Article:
Thursday, 21 August 2014

Queen of the Tearling - from Book to Film

I treated myself to a new book the other day. It's called Queen of the Tearling and it is the debut novel of Erika Johansen. Picked it up in Waterstones, read the blurb and bought it on the spot: it's a fantasy adventure about a young woman thrown into danger and forced to stand on her own two feet. Couldn't really be more up my street.

Looking at online reviews now, it's got everyone very excited. The publishers snapped it up, everyone thinks it's great... Apparently I have good taste in books. Apart from the one douche who described it as a "female Game of Thrones" (rage*) it looked pretty promising.

Then I discovered that David Heyman, producer of Gravity and Harry Potter, aka most successful British filmmaker in my mind, had purchased the rights to the book, before it was even published. He's already lined up Emma Watson to play the lead (more on this later) and there is a premature IMDB page and everything.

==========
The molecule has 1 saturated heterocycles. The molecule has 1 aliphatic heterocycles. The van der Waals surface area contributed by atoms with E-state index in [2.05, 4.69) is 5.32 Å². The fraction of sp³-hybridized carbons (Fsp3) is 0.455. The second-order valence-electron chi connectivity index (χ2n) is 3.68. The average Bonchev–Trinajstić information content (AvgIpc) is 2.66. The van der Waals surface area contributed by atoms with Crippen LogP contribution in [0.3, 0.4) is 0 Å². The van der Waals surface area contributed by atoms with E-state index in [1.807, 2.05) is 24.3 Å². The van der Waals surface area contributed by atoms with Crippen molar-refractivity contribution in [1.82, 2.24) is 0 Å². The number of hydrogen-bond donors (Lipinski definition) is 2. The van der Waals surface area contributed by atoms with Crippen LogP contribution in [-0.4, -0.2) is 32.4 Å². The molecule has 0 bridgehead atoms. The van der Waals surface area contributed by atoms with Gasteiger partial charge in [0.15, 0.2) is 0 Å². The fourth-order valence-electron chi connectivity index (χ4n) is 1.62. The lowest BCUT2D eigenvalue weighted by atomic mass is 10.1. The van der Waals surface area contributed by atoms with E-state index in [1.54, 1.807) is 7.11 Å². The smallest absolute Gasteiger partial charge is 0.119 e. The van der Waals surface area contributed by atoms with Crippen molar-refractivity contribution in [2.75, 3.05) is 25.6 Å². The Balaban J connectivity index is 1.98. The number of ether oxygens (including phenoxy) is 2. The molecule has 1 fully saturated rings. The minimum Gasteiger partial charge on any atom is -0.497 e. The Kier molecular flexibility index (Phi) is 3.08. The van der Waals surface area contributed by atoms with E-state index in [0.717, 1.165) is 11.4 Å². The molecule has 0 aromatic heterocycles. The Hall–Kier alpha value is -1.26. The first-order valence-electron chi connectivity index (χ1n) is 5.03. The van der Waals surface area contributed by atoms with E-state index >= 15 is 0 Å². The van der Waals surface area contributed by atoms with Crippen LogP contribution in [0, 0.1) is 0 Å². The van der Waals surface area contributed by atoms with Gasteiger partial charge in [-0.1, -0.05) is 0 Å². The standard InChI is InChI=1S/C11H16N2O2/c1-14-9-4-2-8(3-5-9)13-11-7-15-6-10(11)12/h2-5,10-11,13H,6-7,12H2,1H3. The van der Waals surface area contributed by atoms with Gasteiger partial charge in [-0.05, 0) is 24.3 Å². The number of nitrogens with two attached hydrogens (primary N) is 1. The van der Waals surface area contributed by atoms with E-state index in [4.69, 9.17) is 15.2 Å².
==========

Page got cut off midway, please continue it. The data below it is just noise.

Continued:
Fast work Mr Heyman. I hate you a little bit because I wanted to get the rights to this book first (can you stop being so successful please and thanks?). But I also love you because you make awesome films. So at least Queen of the Tearling is being made by someone I trust to do it justice.

Then I began reading...

And I have very mixed feelings. I will now attempt to explain my complex feelings, but I promise no spoilers!

First I would like to go through what I do like about the book. Mainly, it is the characters. Johansen has magicked up some really engaging people for her debut. The deadly and mysterious Mace is great in the mentor/protector role and even though he's never described I feel like I fancy him... weird? Maybe. Then there's The Fetch - a twisted but honourable Robin Hood. Everyone loves an outlaw! Then there's the Red Queen, a sexed up and tyrannical version of the evil queen in Snow White. She takes male slaves to her bed to keep her worries at bay. There's something so satisfying about a good villain, whose weaknesses and anxieties make them even more dangerous. What I love most about these characters is you never know everything about them. Even by the end of the book, I know just enough that I feel like I know them, but their pasts and minds are kept from you.